|Click here for Past SAGE Study Groups|
SAGE CLASS DESCRIPTIONS
July 5 -- August 22, 2017
Monday 1:15-3:15 p.m.
What is it about power that makes people mad, bad, and dangerous to know? Pick a prince, queen, king, or prelate of interest. Here are the familiar examples: Caligula, George III of Britain, and Ludwig II of Bavaria. But what about Charles VI of France, the 14th century monarch who thought he was made of glass? Or King Farouk of Egypt, the last of his line, a pack rat, binge eater, and kleptomaniac, who was reputed to have stolen Winston Churchill's watch? Or Pope Stephen VI (896-897) who dug up his predecessor and put him on trial? The choice is yours.
This year marks the 150th anniversary of Frank Lloyd Wright's birth, and this course will celebrate his work by looking at some of his most enduring architectural masterpieces. We will start with the 10 buildings that were nominated as World Heritage Sites, looking at them in some historical order to see whether we can determine the ways in which his designs developed or diverged. Were there consistent themes? Where can we see the influence of his style today?
Tuesday 9:30 - 11:30 a.m.
This is an open-ended class. Presentations can utilize any qualified source (newspapers, magazines, radio, television, books, etc.) covering the recent political or social scene and historical events with current relevancy. Issues can be local, national or international. Controversial topics are welcome as they engender discussion. Join us if you enjoy lively, stimulating discussion.
Faux news was present in the recent election cycle; however, journalists of earlier eras also took liberties with the facts. This class will examine yellow journalism and faux news past and present. Who generated it and why, who or what were its targets, and what, if anything, did it achieve? How did these techniques influence and inflame public opinion? What harm does it do? How has the Internet accelerated faux new and made it a cottage industry? How does one sort out the truth from the inundation of seductive headlines and misleading narratives? This class will examine these issues and more.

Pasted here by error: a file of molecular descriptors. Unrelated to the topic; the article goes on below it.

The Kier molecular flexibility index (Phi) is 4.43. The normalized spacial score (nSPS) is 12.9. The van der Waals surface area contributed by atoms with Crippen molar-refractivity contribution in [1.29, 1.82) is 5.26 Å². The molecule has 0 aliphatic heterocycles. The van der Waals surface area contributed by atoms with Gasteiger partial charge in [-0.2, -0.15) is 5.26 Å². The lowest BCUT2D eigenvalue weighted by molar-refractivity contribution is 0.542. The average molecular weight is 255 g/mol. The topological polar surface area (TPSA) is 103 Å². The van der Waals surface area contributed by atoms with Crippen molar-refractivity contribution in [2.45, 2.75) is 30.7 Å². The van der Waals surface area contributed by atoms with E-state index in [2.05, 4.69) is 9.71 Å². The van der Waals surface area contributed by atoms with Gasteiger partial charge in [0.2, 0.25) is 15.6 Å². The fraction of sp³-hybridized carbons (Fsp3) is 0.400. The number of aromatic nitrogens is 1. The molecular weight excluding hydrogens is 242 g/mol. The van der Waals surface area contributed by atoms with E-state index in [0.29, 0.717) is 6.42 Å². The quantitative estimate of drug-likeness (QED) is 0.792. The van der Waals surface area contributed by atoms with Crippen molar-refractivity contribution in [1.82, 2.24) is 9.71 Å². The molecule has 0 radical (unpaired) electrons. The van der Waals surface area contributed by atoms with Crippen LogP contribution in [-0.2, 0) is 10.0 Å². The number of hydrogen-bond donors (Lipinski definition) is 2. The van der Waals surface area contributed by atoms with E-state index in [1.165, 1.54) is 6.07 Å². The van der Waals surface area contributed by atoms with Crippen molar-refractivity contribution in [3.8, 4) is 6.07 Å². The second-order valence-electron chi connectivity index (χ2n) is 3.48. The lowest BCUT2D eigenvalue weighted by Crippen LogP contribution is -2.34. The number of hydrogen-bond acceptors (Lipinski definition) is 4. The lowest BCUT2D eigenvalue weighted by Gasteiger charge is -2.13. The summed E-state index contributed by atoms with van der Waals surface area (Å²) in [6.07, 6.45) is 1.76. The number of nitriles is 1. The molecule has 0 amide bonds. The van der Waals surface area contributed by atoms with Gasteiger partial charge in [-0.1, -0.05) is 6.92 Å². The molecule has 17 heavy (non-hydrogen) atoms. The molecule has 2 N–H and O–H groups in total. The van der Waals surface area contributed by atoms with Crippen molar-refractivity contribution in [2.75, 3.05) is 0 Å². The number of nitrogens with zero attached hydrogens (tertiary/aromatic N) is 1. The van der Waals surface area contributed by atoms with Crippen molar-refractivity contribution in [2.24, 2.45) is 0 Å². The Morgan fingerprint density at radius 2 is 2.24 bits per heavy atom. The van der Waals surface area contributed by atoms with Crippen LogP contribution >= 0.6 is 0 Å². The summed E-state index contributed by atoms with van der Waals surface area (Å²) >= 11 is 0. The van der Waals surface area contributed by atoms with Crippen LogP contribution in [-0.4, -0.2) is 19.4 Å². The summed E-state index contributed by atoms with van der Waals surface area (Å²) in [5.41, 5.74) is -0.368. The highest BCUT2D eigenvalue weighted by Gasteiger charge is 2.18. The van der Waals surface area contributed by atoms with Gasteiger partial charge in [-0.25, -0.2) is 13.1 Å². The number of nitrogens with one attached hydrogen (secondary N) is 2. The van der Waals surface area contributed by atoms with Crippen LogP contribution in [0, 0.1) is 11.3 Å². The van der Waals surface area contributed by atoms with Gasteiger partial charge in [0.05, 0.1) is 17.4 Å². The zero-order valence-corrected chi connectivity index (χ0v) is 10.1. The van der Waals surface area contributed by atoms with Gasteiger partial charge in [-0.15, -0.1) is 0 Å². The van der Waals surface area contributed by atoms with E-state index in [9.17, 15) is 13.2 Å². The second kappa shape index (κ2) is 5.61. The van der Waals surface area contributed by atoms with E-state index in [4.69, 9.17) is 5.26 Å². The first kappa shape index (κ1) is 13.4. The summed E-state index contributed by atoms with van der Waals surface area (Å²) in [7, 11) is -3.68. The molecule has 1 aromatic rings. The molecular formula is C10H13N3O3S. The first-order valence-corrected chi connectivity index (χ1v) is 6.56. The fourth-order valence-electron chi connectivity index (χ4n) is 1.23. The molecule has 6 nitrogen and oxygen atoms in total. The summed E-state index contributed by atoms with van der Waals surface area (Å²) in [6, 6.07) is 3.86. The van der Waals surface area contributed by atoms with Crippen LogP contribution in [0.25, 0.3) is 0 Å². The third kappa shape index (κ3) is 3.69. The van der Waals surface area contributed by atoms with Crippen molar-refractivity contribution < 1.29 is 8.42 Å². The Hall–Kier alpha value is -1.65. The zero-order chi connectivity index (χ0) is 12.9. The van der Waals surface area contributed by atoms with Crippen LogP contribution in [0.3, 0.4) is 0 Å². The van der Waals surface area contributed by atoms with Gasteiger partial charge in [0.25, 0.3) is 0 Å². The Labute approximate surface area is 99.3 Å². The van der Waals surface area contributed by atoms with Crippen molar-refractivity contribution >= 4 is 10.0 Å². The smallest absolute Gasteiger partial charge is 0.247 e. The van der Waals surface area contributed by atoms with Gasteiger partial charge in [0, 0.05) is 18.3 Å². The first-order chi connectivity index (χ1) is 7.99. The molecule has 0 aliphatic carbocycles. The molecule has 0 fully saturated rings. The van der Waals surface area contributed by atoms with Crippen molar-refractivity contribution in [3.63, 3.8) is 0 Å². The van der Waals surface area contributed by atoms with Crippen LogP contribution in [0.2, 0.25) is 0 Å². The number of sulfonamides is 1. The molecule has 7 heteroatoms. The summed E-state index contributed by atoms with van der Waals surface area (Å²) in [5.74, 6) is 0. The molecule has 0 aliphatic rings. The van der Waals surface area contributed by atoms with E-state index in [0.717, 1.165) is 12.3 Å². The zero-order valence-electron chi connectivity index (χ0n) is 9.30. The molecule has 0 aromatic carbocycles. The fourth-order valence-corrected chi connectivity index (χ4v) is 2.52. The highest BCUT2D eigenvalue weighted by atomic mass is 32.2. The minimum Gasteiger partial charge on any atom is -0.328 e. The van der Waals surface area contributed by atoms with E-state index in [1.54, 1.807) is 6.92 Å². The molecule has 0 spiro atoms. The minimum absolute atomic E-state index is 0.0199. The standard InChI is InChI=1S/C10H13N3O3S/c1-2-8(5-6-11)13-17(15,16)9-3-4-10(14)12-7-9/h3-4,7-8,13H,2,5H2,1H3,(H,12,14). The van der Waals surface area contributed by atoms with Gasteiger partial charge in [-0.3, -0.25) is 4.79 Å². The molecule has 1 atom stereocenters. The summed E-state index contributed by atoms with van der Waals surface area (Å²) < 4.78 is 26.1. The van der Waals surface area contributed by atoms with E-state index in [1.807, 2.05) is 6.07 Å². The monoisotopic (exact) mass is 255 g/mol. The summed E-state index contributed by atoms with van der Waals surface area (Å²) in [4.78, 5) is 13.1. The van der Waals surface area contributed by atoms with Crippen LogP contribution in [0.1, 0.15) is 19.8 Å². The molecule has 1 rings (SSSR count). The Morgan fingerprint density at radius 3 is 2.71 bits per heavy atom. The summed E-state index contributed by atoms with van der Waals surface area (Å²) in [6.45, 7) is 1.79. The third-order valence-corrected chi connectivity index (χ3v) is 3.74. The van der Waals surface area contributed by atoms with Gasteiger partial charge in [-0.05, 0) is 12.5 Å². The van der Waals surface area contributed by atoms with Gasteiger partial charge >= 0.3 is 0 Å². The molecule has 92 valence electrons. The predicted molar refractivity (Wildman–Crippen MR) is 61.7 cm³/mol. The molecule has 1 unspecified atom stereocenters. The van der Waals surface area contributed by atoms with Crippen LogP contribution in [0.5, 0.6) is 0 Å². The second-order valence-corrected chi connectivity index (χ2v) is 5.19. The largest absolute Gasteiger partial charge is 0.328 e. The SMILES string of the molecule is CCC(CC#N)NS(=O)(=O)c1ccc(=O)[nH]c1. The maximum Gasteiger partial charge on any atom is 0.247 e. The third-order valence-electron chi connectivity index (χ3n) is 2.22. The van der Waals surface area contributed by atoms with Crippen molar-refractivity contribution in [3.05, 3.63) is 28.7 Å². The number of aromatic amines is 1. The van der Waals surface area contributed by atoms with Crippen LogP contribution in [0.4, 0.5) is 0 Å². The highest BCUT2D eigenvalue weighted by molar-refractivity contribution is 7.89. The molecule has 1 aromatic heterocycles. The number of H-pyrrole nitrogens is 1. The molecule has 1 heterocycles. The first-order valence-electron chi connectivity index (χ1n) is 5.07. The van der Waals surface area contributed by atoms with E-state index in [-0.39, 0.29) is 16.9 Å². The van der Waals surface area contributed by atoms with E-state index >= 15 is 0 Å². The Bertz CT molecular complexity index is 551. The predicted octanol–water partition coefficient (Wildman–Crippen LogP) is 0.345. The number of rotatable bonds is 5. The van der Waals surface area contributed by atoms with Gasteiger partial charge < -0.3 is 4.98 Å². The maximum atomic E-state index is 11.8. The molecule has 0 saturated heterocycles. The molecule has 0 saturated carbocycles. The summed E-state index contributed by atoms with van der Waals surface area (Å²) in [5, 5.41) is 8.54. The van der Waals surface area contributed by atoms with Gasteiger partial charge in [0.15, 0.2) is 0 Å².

Tuesday 1:15 p.m.- 3:15 p.m.
This novel is one of only seven contained in the Great Books of the Western World series of 54 volumes. Like Don Quixote, this book is full of humor, rich in characters, and presents a graphic portrait of the life and society of the 18th century. It tells the adventures of a young man in 18th century England..
Throughout the ages man used new technology to design and build bridges spanning geographical obstacles. Not only are bridges famous landmarks, but they also perform a vital role in military strategy and in regional infrastructure by facilitating transportation and commerce. In this course we will examine important bridges to understand why they were built, significant design features, the political environment, medical advances because of construction and the people involved. This course extends to history, design, economic development, and the human drive to solve problems to better a community.
Wednesday 9:30 a.m.- 11:30 a.m.
The National Park Service was created by an act of Congress on August 25, 1916 when Yellowstone National Park was established as the nation's first national park. The national park system has within it the finest examples of America's heritage and natural history. Its parks provide superlative scenery, while its monuments preserve historic, prehistoric, and scientific areas of great value. In this class we will examine selected national parks and monuments. What is the mission of the National Park System and how has it changed? What's happened to the parks over these 100 years? How are the parks dealing with cuts in staff along with increasing numbers of visitors and crime?